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In Washington, Angry Jews Pray and Reflect — and Demand Justice

Just seven miles from the fire-ravaged Pentagon, nearly 1,500 local Jews pitted the power of prayer against the power of terror.

The group gathered Thursday at Adas Israel Congregation in Washington for a memorial service to the victims of Tuesday’s terror acts in New York and Washington.

At least 175 people are believed to have died in the Pentagon when terrorists steered a hijacked jetliner into the symbol of American military might. In New York, where two hijacked planes brought down the World Trade Center’s twin towers, the death toll is expected to be in the thousands.

Prayer and reflection were the main sentiments of the prayer vigil — along with a call for justice.

“We must act forcefully,” said Rabbi David Saperstein, director of the Religious Action Center of Reform Judaism. To place the blame on Israel is a “deception,” he added.

Rabbi Jeffrey Wohlberg said the world now better understands the anguish and pain Israel suffers from frequent Palestinian terrorism.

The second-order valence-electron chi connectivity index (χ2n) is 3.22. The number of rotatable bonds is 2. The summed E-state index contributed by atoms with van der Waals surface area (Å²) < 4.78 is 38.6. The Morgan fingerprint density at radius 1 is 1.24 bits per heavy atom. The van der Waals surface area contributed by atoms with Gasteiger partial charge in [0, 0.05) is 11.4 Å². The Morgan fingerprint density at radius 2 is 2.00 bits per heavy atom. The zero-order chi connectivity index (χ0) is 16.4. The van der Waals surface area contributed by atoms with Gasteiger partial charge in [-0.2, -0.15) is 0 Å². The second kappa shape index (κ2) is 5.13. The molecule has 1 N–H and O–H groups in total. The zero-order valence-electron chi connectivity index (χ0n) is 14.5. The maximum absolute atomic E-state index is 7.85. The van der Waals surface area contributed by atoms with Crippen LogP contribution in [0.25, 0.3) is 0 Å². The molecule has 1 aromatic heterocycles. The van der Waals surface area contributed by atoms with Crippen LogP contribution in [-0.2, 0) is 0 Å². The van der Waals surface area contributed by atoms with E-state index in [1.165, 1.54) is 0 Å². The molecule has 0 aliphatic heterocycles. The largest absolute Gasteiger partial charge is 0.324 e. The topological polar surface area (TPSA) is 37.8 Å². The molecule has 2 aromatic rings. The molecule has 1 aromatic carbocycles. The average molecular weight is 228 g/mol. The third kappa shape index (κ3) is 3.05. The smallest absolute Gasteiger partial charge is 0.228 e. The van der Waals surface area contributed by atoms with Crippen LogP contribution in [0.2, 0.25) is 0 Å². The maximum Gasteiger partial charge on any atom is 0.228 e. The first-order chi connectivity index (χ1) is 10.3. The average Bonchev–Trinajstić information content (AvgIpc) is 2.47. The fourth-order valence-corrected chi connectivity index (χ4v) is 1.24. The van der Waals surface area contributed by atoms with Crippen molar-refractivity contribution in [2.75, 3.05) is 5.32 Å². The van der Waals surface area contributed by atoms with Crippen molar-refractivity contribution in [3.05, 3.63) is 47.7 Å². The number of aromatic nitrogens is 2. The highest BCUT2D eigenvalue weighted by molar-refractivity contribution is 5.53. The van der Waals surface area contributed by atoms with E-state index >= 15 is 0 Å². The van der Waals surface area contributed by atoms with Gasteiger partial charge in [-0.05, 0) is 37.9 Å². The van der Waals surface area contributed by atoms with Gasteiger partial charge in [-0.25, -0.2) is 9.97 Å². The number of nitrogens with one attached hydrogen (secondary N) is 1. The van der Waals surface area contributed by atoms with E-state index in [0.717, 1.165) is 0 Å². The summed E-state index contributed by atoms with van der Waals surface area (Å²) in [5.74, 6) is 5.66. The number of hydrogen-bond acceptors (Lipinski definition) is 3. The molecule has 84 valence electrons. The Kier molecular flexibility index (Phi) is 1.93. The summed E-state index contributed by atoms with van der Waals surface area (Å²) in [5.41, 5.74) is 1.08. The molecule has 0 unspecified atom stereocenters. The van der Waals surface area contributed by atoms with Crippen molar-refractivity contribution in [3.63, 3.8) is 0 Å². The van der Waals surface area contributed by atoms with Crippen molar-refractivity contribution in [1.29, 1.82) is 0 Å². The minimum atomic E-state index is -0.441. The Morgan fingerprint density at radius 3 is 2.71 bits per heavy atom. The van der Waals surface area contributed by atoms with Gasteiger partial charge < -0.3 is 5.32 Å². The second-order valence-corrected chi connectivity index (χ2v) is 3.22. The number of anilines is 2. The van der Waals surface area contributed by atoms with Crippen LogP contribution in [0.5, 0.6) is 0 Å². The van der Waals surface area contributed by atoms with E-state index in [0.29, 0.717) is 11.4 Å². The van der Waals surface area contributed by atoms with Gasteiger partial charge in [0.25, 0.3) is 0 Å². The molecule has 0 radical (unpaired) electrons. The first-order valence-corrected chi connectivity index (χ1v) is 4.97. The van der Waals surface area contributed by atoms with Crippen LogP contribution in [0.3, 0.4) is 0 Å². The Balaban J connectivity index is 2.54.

“Peace, peace, but there is no peace,” Wohlberg quoted from the Prophet Jeremiah.

Many people were in tears, but their desire for some sort of justice was palpable.

A united reading of Psalm 94 — which includes a call for the “God of retribution” to appear — was thundering.

“Judgment shall again accord with justice and all the upright shall rally to it,” participants read. “He will make their evil recoil upon them, annihilate them through their own wickedness; the Lord our God will annihilate them.”

Participants chanted the El Maleh Rachamim prayer for those killed in the terror strikes, and sang a prayer for peace and “God Bless America.”

The American flag and Israeli flag stood at the front of the synagogue sanctuary, a memorial candle between them.

Just as American leaders have shown solidarity with Israel after tragedies there, Israeli Ambassador David Ivry said he came to the memorial service in Washington with a “saddened soul.”

Israel stands “hand in hand with America in its time of hardship,” Ivry said.

Ivry said the United States and Israel would forever remain partners in the quest for peace. He noted that incitement and hatred brought about the attacks in New York and Washington.

“The power of words has become more dangerous than the power of weapons,” he said.

Saperstein bemoaned that not enough was being done to stop terror. Like many in the audience, he called upon the nations of the world to come together in a common fight against terrorism.

“There is so much the world could have done to stand up to terrorism,” he said. “We have failed to learn the lessons of our history.”

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